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Scientists have been trying to figure out why hundreds of babies in Brazil have been born with small heads, a condition known as microcephaly. The prime suspect is the Zika virus, but there are other theories. A recent report raises the possibility, disputed by many, that the culprit is not the mosquito-borne disease but a mosquito pesticide. NPR's Rae Ellen Bichell reports.
RAE ELLEN BICHELL, BYLINE: The pesticide is called pyriproxyfen. It's sometimes added to water to prevent mosquitoes from hatching and growing. The report from a group of doctors in Argentina says Brazil started using the chemical in drinking water a few months before people noticed an increase in malformations in newborn babies. Dr. Medardo Avila Vazquez is a pediatrician in Cordoba and an author on the report.
MEDARDO AVILA VAZQUEZ: (Through interpreter) It's a hypothesis, a probability, and for us, it's more likely that it's the chemical larvicide and not Zika.
BICHELL: The idea quickly spread through Brazilian media.
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UNIDENTIFIED WOMAN: (Speaking Portuguese).
BICHELL: Health officials in one Brazilian state announced that they would immediately stop using pyriproxyfen in drinking water.
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UNIDENTIFIED MAN: (Speaking Portuguese).
BICHELL: But there is a lot of skepticism about this report. Marcos Espinal, director of communicable diseases and health analysis at the Pan American Health Organization, said this.
MARCOS ESPINAL: So far, there is no evidence suggesting that that could be the problem.
BICHELL: The Zika virus, he said, is guilty until proven innocent. But still, the idea has taken off. One of the main arguments is that if the compound can interfere with insect development, then it might also interfere with human development. But that's not the case, says Bruce Gordon. He's the coordinator of the Water, Sanitation, Hygiene and Health Group at the World Health Organization.
BRUCE GORDON: Pyriproxyfen actually mimics a hormone found in invertebrates, so it basically interferes with their development. But mammals don't have that development process.
BICHELL: So pyriproxyfen couldn't do anything to the human developmental process, he says.
GORDON: There's absolutely no concern for reproductive effects that have been raised for this chemical.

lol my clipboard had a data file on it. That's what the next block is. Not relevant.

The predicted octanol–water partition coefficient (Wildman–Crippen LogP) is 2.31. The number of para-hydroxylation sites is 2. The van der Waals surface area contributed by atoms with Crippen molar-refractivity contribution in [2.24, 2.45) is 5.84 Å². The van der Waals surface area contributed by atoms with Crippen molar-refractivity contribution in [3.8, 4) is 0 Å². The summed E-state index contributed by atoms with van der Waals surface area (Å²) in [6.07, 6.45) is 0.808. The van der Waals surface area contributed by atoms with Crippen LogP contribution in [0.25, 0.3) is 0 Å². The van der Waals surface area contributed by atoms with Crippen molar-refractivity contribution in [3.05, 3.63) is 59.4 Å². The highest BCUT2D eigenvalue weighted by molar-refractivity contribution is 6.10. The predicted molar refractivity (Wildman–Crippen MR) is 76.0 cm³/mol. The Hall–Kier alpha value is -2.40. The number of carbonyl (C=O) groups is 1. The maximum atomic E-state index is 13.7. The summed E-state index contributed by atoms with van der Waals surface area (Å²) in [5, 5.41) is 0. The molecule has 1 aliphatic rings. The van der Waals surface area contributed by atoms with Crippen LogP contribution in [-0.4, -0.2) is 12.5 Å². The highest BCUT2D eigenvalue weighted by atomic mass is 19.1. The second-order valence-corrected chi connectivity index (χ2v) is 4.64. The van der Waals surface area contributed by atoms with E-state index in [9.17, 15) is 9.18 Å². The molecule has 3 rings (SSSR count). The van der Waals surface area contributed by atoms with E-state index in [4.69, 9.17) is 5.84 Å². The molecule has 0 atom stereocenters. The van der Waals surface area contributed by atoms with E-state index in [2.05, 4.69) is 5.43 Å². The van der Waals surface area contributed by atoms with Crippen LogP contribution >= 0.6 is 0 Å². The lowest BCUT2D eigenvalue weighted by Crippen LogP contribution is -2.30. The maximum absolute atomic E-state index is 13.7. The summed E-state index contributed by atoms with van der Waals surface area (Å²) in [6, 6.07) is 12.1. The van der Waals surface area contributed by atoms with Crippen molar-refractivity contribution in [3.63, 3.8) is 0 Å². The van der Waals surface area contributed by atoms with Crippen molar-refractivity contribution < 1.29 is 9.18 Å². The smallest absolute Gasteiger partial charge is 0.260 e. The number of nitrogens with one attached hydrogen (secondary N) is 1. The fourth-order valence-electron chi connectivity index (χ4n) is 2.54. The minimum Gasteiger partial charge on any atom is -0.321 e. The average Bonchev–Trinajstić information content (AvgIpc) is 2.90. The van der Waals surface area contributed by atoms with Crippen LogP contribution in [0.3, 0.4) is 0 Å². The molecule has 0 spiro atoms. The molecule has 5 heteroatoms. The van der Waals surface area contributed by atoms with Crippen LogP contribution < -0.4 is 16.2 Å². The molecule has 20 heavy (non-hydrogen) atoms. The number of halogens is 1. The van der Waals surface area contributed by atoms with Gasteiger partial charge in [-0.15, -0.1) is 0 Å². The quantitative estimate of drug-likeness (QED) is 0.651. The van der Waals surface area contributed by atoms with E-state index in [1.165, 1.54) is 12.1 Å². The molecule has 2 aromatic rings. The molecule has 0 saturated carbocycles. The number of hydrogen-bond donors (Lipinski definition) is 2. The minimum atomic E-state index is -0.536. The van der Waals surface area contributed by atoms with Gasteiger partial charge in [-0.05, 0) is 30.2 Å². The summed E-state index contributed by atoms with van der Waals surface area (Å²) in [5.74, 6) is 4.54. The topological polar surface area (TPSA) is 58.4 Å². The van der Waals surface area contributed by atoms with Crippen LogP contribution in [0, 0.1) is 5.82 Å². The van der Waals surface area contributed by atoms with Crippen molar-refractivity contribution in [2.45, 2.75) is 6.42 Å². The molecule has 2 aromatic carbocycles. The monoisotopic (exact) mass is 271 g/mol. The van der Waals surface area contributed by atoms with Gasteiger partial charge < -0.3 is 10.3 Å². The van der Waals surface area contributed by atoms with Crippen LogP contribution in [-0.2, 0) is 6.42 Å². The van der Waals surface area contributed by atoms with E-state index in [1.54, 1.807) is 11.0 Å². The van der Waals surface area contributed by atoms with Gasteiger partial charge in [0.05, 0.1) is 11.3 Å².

BICHELL: The WHO has come up with a maximum concentration of pyriproxyfen allowed in drinking water, but the concentration required to kill mosquitoes is only a tiny sliver of that - 0.0003 ounces per gallon of water. That's what the Brazilian Ministry of Health direct state and city officials to use in water sources.
GORDON: It's miles below the maximum doses you would apply. I mean, you would have to drink hundreds of liters of water to get anywhere near potentially risky level.
BICHELL: It's unclear how many countries actually use pyriproxyfen in their drinking water. For example, it's approved in the U.S. but only for food crops, lawns and to control fleas and ticks on pets. After the report from Argentina came out, the Brazilian Association of Collective Health known as ABRASCO called on states to stop using pyriproxyfen in drinking water. Dr. Gustavo Bretas is an epidemiologist with ABRASCO. He says what's really needed is not to use pesticides at all but to have better access to drinking water so there aren't stagnant tubs sitting around for mosquitoes to breed in.
GUSTAVO BRETAS: Piping and better tanks, and the tanks have to be protected, have a proper lid and all the gaps are closed.
BICHELL: In the end, though, the most compelling point against pyriproxyfen's role in Brazil's recent health issues is this. Health officials in the state of Pernambuco say that in the three cities with the most microcephaly cases, they don't use the chemical. Rae Ellen Bichell, NPR News.
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